The unique challenges of health care

Hospitals are unlike other workplace settings.

Family members of patients are often worried about the well-being of their loved ones. Sick patients might be scared, overwhelmed or in pain. The conditions of whatever brought a patient to a hospital in the first place make for a naturally higher-stress environment.

“It’s emotional work. People aren’t doing well. They may be very sick, they may be dying. In the case of social workers, there may be families that are getting disrupted or pulled apart,” said Cammie Chaumont Menéndez, an epidemiologist in the National Institute for Occupational Safety & Health’s Division of Safety Research.

Violent outbursts from patients and family members are not uncommon, and most health care employees expect to experience tense interactions at some point in their career.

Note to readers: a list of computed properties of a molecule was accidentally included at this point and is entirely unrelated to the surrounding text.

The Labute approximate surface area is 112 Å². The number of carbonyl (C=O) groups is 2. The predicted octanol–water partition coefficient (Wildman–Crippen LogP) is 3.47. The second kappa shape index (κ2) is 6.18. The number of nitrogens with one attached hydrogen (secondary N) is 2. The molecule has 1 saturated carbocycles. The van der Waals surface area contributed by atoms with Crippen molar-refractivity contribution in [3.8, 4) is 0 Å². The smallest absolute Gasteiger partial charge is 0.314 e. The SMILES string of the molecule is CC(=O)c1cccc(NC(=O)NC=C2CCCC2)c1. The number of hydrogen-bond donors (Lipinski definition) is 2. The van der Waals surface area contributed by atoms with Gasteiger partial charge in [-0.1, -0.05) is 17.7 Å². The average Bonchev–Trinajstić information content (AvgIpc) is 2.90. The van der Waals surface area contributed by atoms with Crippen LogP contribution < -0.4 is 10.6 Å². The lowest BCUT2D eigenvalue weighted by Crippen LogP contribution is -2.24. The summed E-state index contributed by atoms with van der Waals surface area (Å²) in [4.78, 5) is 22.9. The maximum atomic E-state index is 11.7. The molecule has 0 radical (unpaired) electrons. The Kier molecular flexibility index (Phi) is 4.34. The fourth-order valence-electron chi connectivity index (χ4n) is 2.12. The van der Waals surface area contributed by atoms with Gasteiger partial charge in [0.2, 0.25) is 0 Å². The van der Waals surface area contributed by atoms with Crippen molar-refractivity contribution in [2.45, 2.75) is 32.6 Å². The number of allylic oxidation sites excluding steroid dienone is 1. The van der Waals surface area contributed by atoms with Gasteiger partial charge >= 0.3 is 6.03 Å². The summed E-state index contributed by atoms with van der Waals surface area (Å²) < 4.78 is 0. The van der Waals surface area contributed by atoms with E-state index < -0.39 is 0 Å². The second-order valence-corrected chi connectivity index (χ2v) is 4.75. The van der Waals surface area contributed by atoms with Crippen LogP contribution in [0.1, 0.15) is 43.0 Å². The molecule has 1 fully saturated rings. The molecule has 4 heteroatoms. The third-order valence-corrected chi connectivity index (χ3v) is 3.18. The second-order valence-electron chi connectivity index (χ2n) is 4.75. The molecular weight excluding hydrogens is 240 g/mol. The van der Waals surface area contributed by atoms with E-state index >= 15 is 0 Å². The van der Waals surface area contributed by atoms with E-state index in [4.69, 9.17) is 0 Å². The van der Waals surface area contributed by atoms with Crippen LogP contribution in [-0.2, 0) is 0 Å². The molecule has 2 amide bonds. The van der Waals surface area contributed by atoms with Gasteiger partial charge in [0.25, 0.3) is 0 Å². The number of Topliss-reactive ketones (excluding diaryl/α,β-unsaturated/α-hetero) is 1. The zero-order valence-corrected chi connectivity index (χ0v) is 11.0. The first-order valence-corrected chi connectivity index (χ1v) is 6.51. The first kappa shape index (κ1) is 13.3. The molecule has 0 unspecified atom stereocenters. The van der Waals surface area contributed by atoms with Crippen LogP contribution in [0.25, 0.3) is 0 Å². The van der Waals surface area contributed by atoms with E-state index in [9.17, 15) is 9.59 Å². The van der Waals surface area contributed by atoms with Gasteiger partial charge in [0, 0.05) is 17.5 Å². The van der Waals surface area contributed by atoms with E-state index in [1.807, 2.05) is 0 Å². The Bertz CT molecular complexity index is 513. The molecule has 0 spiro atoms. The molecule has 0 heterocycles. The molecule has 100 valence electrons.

Bumpus, who spent 20 years working in a hospital, said she’s been spit at, cursed at and threatened while at work, and she’s witnessed her colleagues experience the same.

Worries of physical safety have only been compounded by staffing shortages and the increased pressure for nurses and doctors to take on more patients. Reports of nurse and doctor burnout, already high before the pandemic, skyrocketed as hospitals filled with COVID-19 patients.

The negative impact of staffing challenges on hospital violence rates is twofold: Patients may become agitated with long wait times or especially busy health care workers, while those same workers have less capacity to monitor and preemptively intervene in situations that have the potential to turn violent.

When interacting with patients and their families, “we look at them, we touch them, we talk to them. We can tell what’s going on with them,” said Jean Ross, president of National Nurses United, the largest union of registered nurses in the U.S.

“It isn’t just to prevent violence, it’s to prevent them from being more ill, from some kind of traumatic situation occurring with their health. But if we’re not there, if there aren’t enough of us, we can’t do that,” she said.

Violent outbursts can cause lasting damage to workers, including serious physical injuries, psychological trauma and even death.